President Donald Trump has erased a potential $882 million worth of bonuses from federal employees in the Washington, D.C., area. This is roughly the amount of money that would have been granted to federal workers through a 2.1 percent pay increase that was set to be instituted on January 1.
According to a report from the Washington Business Journal, in July 2018, there were 364,300 federal jobs in the Washington metro area, which was 4,800 fewer than last July and the lowest July level since 2008. Though, that is just a fraction of the more than two million people who are currently employed by the federal government.
In cutting the bonuses, it erases an average pay of $2,421.08 per federal employee in the D.C. region.
“We must maintain efforts to put our Nation on a fiscally sustainable course, and Federal agency budgets cannot sustain such increases,” Trump said in a letter to Congress released on Thursday. Legislatively, Congress has the ability to override Trump’s decision by passing its own increase; however, Congress has not overridden a president on this matter in years.
In Virginia, there are hot spots of federal workers in the Northern Virginia area close to the capital, as well as down in Hampton Roads and Virginia Beach, where the world’s largest naval base is located. Whenever a government shutdown, or any other type of pay rate change occurs, it has the ability to have wide negative repercussions.
Congresswoman Barbara Comstock (VA-10) said via a press release that “Our public servants have been getting shortchanged for years; including three years of pay freezes under the Obama administration.”
She explained that “Republicans recently made a strong statement in the House of Representatives supporting ICE and the work our dedicated homeland security officials do. Dedicated work is also done by our civilian employees at other national security agencies, the FBI, DEA and other law enforcement agencies, as well as the National Institute of Health where dedicated federal employees search for cures to diseases that drive up the costs of health care everyday.”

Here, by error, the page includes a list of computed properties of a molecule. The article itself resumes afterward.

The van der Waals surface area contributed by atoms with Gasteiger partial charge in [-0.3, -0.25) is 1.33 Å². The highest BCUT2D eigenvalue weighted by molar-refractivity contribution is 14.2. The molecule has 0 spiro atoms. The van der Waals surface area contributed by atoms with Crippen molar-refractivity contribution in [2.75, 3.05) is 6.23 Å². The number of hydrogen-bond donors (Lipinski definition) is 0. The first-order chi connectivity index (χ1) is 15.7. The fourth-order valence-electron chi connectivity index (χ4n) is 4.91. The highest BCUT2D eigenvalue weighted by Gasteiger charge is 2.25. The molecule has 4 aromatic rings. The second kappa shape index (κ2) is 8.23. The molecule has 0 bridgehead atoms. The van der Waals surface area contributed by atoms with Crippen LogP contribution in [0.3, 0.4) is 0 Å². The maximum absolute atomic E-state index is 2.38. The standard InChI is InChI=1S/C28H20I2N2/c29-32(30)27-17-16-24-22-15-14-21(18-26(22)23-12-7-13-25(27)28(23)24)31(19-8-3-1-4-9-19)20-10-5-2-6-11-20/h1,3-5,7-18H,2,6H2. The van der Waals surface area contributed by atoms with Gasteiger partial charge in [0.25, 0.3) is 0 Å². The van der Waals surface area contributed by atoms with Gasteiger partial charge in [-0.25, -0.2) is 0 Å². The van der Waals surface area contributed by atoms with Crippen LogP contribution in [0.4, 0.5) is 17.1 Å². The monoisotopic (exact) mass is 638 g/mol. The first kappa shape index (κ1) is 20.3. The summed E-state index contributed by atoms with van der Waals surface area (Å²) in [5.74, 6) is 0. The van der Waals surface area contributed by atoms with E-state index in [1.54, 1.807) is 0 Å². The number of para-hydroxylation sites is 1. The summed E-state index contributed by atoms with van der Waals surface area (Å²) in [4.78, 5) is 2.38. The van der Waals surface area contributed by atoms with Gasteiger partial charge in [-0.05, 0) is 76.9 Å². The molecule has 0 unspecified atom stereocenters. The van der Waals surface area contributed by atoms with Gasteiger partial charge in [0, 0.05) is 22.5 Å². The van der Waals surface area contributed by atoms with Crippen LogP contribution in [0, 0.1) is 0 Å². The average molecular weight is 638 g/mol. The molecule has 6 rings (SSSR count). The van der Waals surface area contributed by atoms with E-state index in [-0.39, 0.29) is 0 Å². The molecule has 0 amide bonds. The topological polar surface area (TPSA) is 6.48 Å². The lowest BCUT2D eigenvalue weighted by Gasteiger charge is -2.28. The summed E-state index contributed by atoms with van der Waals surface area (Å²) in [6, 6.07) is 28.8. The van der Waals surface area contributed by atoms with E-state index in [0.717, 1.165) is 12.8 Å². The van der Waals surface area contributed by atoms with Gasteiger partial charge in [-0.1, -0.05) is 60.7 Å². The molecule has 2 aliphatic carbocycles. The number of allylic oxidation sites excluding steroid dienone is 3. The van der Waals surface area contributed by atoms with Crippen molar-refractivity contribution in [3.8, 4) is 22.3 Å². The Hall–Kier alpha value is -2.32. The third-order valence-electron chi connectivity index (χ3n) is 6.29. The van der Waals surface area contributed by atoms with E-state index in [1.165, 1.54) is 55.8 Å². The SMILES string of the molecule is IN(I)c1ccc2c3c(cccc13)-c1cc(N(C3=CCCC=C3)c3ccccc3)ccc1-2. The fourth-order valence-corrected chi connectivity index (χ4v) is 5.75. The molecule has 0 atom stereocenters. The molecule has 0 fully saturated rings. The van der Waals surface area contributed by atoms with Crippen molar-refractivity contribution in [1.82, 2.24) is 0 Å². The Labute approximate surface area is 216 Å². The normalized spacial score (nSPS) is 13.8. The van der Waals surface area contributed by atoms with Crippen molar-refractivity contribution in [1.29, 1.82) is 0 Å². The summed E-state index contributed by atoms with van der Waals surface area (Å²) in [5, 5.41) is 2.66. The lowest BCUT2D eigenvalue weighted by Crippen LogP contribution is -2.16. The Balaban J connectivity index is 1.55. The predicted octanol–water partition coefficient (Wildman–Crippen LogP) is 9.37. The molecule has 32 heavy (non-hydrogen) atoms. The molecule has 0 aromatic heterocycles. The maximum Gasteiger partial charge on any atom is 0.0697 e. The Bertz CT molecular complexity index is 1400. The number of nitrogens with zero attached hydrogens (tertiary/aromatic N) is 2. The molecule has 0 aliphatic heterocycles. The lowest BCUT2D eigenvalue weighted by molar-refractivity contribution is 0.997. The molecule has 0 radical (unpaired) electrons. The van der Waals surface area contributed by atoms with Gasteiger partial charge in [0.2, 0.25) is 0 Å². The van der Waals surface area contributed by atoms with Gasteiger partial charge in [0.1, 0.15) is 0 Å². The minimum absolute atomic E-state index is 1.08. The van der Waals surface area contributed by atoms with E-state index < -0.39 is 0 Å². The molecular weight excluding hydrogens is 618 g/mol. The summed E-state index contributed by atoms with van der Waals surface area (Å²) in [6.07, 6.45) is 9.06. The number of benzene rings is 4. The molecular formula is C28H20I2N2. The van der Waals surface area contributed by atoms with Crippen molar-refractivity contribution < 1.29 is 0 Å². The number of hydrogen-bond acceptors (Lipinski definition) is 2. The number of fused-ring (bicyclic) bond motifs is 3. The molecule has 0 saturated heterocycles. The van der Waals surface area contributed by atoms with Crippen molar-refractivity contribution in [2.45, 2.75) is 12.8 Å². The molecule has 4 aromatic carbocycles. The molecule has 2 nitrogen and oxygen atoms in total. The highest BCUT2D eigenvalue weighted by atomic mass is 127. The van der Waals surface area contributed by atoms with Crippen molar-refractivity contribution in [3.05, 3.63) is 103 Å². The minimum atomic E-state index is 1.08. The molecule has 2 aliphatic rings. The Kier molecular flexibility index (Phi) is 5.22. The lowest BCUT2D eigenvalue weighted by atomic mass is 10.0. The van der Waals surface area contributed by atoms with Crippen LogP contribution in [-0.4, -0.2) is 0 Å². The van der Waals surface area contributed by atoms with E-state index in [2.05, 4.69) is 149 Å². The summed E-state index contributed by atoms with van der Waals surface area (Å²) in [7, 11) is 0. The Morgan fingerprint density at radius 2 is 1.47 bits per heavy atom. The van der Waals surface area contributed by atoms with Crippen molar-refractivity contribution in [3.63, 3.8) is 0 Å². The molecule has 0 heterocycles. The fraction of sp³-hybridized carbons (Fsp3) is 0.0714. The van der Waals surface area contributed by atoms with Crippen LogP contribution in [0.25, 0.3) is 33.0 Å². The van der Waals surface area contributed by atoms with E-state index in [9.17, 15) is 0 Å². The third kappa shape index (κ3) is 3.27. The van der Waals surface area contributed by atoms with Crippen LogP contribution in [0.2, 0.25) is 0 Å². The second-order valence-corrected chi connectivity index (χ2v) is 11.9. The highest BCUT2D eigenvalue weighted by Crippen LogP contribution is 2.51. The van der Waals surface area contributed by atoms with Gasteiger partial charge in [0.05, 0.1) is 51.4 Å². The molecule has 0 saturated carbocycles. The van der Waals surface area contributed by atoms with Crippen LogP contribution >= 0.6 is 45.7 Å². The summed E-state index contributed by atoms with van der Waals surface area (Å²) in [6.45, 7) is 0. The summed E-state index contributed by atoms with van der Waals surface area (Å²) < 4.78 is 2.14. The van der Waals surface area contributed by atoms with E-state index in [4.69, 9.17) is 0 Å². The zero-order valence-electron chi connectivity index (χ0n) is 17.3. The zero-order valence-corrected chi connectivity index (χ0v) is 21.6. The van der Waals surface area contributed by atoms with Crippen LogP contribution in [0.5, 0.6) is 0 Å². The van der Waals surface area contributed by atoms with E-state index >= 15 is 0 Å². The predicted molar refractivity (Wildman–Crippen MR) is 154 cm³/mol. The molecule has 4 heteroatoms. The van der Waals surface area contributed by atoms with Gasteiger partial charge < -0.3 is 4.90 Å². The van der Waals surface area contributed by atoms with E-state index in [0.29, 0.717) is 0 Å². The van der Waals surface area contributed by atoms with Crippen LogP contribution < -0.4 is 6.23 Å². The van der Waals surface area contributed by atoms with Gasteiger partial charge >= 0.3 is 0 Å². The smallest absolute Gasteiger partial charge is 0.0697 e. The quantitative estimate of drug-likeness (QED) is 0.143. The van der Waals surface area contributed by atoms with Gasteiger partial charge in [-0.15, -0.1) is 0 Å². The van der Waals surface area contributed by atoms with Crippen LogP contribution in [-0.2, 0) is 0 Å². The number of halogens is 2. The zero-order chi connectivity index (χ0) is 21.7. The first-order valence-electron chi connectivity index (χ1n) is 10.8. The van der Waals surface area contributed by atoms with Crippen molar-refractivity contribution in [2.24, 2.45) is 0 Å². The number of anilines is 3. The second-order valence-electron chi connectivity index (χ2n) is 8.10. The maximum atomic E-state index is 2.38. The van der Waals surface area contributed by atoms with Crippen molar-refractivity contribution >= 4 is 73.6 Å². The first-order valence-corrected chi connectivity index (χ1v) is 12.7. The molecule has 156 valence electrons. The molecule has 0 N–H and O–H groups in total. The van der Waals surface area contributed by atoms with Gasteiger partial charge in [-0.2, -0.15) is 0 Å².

“We cannot balance the budget on the backs of our federal employees and I will work with my House and Senate colleagues to keep the pay increase in our appropriations measures that we vote on in September,” Comstock said.
In a district further south, Congressman Scott Taylor (VA-2) also responded to the Trump Administration’s federal pay freeze.
Through a news release, the representative said: “The Administration’s announcement to freeze the cost of living adjustment for federal employees and locality pay areas is completely unnecessary and a disappointment for the 30,000 federal employees in the area who are way overdue for a pay increase. Federal employees in the Second Congressional District must be properly paid for the contributions they make to our nation and its defense.”
Taylor added, “I oppose this decision and will lead an effort to reverse its effect.”
In a report from Politico, the Senate has already backed a 1.9 percent pay raise for civilian federal employees, part of a four-bill, $154 billion package that passed with a 92-6 vote earlier this month. House Republicans, who hold the majority, have approved their own spending bill that endorses the White House’s pay freeze.
The President has argued that pay raises should be tied to “performance” rather than “across-the-board” increases.
Trump is also cancelling the Federal Adjustment of Income Rates Act, which includes extra pay for federal workers living in more expensive parts of the country, like Washington, D.C., where the cost-of-living adjustment amounted to a pay increase of just less than one percentage point. The legislation was widely back by federal employee unions. The Trump Administration claims this adds up to about $25 billion for the next fiscal year.